Dr. Timothy Sellnow, a Professor of Strategic Communication at the University of Central Florida, researches topics such as pre-crisis planning. He said he has spent a lot of time studying communities damaged by flooding and found two cities in North Dakota that offer some lessons.
Sellnow said Grand Forks was devastated by a flood in 1997. “Much of their downtown was destroyed and a number of homes had to be removed – to the point where the city lost a considerable portion of its population,” he said.
Sellnow said the city responded by dedicating itself to a new approach. He said instead of trying to rebuild dikes that were unable to hold back the waters in 1997, community members taxed themselves, built a diversion area for flood waters, set up rules for where homes are allowed to be built, and developed an emergency response plan.
Sellnow said another flood struck five years later but much of the water was diverted, areas that did flood were evacuated quickly, and there was little property damage.
“That’s a very good example of a community that decided to dedicate the resources, time, energy, and personal commitment to change,” he said.
Sellnow said Fargo, which is downriver from Grand Forks, was spared in 1997 because ice jams held back the flood waters and other factors prevented flooding in the city. He said the community took no action to plan for the possibility of another so-called 500 year flood and, five years later, the city was at it again, putting out sandbags to try holding back flood waters. And three years after that, another large flood struck.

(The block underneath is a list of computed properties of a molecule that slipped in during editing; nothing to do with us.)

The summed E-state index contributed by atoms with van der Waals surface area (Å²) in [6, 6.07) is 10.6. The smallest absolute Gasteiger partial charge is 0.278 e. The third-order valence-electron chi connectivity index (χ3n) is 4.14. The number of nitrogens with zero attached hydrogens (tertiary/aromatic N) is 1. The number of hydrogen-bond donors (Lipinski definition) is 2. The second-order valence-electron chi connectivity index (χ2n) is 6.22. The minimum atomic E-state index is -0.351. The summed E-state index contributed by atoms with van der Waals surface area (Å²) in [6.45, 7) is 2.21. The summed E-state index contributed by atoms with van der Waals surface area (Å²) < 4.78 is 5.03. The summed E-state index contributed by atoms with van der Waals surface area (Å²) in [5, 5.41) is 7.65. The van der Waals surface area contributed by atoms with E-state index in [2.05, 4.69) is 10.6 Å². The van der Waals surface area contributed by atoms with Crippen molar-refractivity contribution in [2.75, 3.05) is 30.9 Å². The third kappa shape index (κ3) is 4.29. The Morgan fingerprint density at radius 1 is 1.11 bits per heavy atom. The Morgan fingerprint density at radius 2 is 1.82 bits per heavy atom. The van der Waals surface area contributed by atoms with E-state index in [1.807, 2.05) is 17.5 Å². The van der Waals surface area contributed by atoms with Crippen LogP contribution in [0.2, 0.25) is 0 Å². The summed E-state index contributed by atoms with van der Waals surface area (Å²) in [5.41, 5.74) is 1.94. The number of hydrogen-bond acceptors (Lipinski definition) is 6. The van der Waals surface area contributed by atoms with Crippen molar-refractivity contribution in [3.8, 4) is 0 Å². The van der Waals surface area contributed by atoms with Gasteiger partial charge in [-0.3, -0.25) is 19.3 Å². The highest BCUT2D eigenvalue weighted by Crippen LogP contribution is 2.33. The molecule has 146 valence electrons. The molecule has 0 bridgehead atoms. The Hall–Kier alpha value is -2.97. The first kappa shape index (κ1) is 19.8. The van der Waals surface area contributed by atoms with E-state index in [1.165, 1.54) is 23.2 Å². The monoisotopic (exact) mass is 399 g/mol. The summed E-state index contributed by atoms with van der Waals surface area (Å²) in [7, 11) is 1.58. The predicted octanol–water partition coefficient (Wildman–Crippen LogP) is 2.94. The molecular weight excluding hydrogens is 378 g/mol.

“By this point, the community was exhausted. They had dedicated time and resources and they demanded change. So they began talking about investing in some kind of diversion,” Sellnow said.
“Sadly, they spent millions of dollars on those two other flood fights that could have been dedicated to a diversion had they followed the model that Grand Forks followed.”
Sellnow spoke with Tri States Public Radio while visiting Western Illinois University to present the 28th annual Wayne N. Thompson Lecture hosted by the Department of Communication.
Sellnow said communities and organizations that engage in annual emergency drills and simulations are often best prepared when a crisis arises because they learn:
- What part of the plan works and what doesn’t work
- How well responders work with one another and build familiarity with one another
He also said communities and organizations should designate a spokesperson who can keep the public informed during an emergency.
Sellnow recommends regular updates to emergency plans to account for changes in personnel, phone numbers, etc. He said emergency plans should be fairly broad and flexible so they can help with responding to the unexpected. And he said the plans should be made available to the public.
“In the research that I’ve done, I’ve been able to see that when the public knows that we’ve got a plan in place and that we can be protected with that plan, it actually produces a kind of calm – including when the events occur,” Sellnow said.